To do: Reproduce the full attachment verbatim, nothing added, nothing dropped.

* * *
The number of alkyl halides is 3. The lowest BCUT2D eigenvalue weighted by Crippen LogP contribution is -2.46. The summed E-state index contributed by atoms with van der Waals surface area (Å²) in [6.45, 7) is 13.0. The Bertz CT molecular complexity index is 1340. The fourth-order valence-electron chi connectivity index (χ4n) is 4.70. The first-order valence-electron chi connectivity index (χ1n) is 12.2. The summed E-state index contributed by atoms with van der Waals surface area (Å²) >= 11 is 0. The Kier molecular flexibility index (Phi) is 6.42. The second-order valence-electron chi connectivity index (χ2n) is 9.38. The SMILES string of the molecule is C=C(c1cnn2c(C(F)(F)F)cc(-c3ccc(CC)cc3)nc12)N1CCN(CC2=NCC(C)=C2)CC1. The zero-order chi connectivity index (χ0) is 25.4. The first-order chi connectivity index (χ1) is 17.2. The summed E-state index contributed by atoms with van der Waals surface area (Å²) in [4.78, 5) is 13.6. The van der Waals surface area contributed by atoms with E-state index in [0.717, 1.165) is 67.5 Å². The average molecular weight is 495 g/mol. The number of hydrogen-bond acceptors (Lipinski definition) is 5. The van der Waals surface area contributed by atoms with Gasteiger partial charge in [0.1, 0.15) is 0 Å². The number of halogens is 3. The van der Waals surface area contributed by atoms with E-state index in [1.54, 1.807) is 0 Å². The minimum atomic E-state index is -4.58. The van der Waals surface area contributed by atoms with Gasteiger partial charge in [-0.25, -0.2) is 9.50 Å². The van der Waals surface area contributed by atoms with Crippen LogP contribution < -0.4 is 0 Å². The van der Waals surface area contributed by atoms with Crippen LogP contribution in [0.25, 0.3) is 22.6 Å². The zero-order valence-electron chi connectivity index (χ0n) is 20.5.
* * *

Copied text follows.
The number of alkyl halides is 3. The lowest BCUT2D eigenvalue weighted by Crippen LogP contribution is -2.46. The summed E-state index contributed by atoms with van der Waals surface area (Å²) in [6.45, 7) is 13.0. The Bertz CT molecular complexity index is 1340. The fourth-order valence-electron chi connectivity index (χ4n) is 4.70. The first-order valence-electron chi connectivity index (χ1n) is 12.2. The summed E-state index contributed by atoms with van der Waals surface area (Å²) >= 11 is 0. The Kier molecular flexibility index (Phi) is 6.42. The second-order valence-electron chi connectivity index (χ2n) is 9.38. The SMILES string of the molecule is C=C(c1cnn2c(C(F)(F)F)cc(-c3ccc(CC)cc3)nc12)N1CCN(CC2=NCC(C)=C2)CC1. The zero-order chi connectivity index (χ0) is 25.4. The first-order chi connectivity index (χ1) is 17.2. The summed E-state index contributed by atoms with van der Waals surface area (Å²) in [4.78, 5) is 13.6. The van der Waals surface area contributed by atoms with E-state index in [0.717, 1.165) is 67.5 Å². The average molecular weight is 495 g/mol. The number of hydrogen-bond acceptors (Lipinski definition) is 5. The van der Waals surface area contributed by atoms with Gasteiger partial charge in [0.1, 0.15) is 0 Å². The number of halogens is 3. The van der Waals surface area contributed by atoms with E-state index in [1.54, 1.807) is 0 Å². The minimum atomic E-state index is -4.58. The van der Waals surface area contributed by atoms with Gasteiger partial charge in [-0.25, -0.2) is 9.50 Å². The van der Waals surface area contributed by atoms with Crippen LogP contribution < -0.4 is 0 Å². The van der Waals surface area contributed by atoms with Crippen LogP contribution in [0.25, 0.3) is 22.6 Å². The zero-order valence-electron chi connectivity index (χ0n) is 20.5.